Klint Finley writes: "I have a question for the OS news community: There's been a lot of talk about "BeOS refugees" and analysis of various alternatives but one that I haven't read much discussion of is Nemesis. There was some brief commentary when OSNews ran a story on it, but that's about it. Nemesis already has Java and GTK support , which means it should be capable of running a lot of programs. Seems like the GIMP and Kino should run on it. And it has an Amiga/BeOS-ish UI and a slim microkernal. So why isn't anyone developing this? It needs more hardware support and stuff, but it's already much further along than BlueOS and OpenBeOS."
This is an old article (Nov. 2000), but it is still a good read. Jordan Hubbard, the well known FreeBSD leader who later got a job at Apple's kernel team, had written this interesting MacOSX review for Salon.com. His article was from a different point of view than other review articles at the time: the open source hacker who tries to find and uncover the UNIX underneath OSX.
This PDF tutorial will teach you how to optimized i686 binaries that should run on Athlon, Duron, Pentium IV, PIII PII, Pentium or Celeron based PC. The tutorial also teaches how to specifically optimize QT and KDE and includes some interesting links to some more Linux optimization sites.
There is an interesting editorial in the Inquirer that paints a picture of what an Apple/AMD platform might mean for the ailing PC industry and what a MacOSX/Hammer combination could do to chip-away at the Microsoft/Intel "Wintel" hegemony. The article is pure speculation, the conclusions highly unlikely, but interesting nonetheless.
The major skin sites and several tech news sites (including OSNews) have gotten together with Stardock to create the first GUI Olympics. It is the ultimate user interface design contest in which users from around the world can submit their WindowBlinds skins and represent the website of their choice. Stardock is putting up $10,000 in cash and prizes that will be distributed to 75 different award categories (which means that just submitting a skin gives you a reasonable chance of winning something). Half of the cash award goes to the website a user represents. In this way, users can support the websites they enjoy using as well as win for themselves and have a lot of fun.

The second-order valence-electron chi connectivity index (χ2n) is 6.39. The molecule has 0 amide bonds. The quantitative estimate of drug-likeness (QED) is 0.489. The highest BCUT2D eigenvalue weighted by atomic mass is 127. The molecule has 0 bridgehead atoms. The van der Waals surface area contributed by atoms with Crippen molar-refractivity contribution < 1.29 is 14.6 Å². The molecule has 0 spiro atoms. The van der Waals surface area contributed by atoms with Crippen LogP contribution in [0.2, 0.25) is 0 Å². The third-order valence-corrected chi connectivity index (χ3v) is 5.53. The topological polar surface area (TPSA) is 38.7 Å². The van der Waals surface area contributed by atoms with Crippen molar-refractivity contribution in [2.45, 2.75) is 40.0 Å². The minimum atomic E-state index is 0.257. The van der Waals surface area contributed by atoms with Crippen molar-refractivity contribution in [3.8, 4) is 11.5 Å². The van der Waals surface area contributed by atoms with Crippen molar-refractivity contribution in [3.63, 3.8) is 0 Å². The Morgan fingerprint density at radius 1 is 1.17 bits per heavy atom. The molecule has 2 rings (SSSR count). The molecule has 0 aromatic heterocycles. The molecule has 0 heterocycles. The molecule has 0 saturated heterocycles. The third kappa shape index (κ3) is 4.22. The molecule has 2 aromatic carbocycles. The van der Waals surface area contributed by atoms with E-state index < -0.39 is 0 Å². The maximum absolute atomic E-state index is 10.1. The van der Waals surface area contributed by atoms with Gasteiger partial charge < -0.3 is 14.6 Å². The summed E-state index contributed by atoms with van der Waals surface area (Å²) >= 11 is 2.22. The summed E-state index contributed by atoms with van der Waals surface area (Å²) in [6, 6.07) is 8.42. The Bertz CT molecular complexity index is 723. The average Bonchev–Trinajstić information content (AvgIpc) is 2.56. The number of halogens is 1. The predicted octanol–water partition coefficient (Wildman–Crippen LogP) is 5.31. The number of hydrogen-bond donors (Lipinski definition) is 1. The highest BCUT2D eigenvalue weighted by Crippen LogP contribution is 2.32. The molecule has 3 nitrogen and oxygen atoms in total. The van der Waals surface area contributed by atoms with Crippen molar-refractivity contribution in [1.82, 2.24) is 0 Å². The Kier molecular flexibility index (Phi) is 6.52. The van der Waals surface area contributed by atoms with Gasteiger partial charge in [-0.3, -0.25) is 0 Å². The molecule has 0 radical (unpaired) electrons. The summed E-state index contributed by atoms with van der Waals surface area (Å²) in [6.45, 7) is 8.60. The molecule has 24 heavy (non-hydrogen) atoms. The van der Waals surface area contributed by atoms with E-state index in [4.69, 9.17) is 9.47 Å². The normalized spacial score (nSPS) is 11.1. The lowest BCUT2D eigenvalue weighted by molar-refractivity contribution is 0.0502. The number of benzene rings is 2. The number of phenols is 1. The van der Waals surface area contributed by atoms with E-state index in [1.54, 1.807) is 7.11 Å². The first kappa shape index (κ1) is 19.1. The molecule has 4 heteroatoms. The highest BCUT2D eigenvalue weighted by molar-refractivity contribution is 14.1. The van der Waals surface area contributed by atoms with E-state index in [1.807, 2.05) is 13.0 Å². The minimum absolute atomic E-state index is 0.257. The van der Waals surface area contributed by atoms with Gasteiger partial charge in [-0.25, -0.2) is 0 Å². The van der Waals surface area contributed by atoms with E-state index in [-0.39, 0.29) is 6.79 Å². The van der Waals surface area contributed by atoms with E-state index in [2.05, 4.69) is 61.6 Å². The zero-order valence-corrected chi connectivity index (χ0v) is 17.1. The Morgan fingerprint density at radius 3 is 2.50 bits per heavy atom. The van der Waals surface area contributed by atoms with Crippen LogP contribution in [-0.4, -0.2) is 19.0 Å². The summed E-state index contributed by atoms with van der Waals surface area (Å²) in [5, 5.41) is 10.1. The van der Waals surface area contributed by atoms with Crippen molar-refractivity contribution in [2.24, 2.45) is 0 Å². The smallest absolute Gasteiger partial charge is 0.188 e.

"When it was first introduced, it seemed that Java native compilation would surely topple the JVM, taking with it the Java platform's hard-fought platform independence. But even with its growing popularity and the increasing number of native compilers on the market, native compilation has a way to go before it poses a real threat to Java code's portability. Unfortunately, it also may be a while before the technology is mature enough to resolve the Java performance issues so many of us struggle with today." The article discusses the pros and cons of generating native code from Java source. Update: Steve Klingsporn says "TowerJ compiles java byte code into native code, and works quite well."
"Linux users' and developers' lives have just gotten a little easier. The Free Standards Group released two tools on Thursday intended to ensure that all Linux applications can run on any Linux Standard Base-compliant version of the open source operating system: LSB 1.1 and Li18nux 1.0. Some commercial application developers, including Microsoft, have slammed open source development, saying that it lacks the necessary controls to define the common programming standards that need to be used across different projects to ensure compatibility." Read the rest of the story at Wired.
"X Windows and GTK+ are not the bloated monsters you think they are. Here's how we modified GTK+/X for our device's GUI." Read the rest of the feature article at LinuxDevices.
"In a showdown with Microsoft Windows CE, the QNX RTOS once again defended its position as the most powerful and reliable realtime operating systems for embedded developers. According to a study by Dedicated Systems Experts, the QNX RTOS v6.1 significantly outperformed Windows CE 3.0 in several tests." Read the rest of the press release at QNX.
"You've heard of killer apps? How about an app killer? This is what voice recognition has become over the years, because for the most part, it doesn't work. I see no evidence that it ever will, at least not in the sense that we can achieve true voice dictation capability. What annoys everyone most about voice recognition is that it almost works. This is the problem. When something almost works, developers continue with the same thinking that got them to "almost," rather than starting over with new ideas. We are now stuck in a blind alley." Who else? Dvorak is hitting the nail in the head again.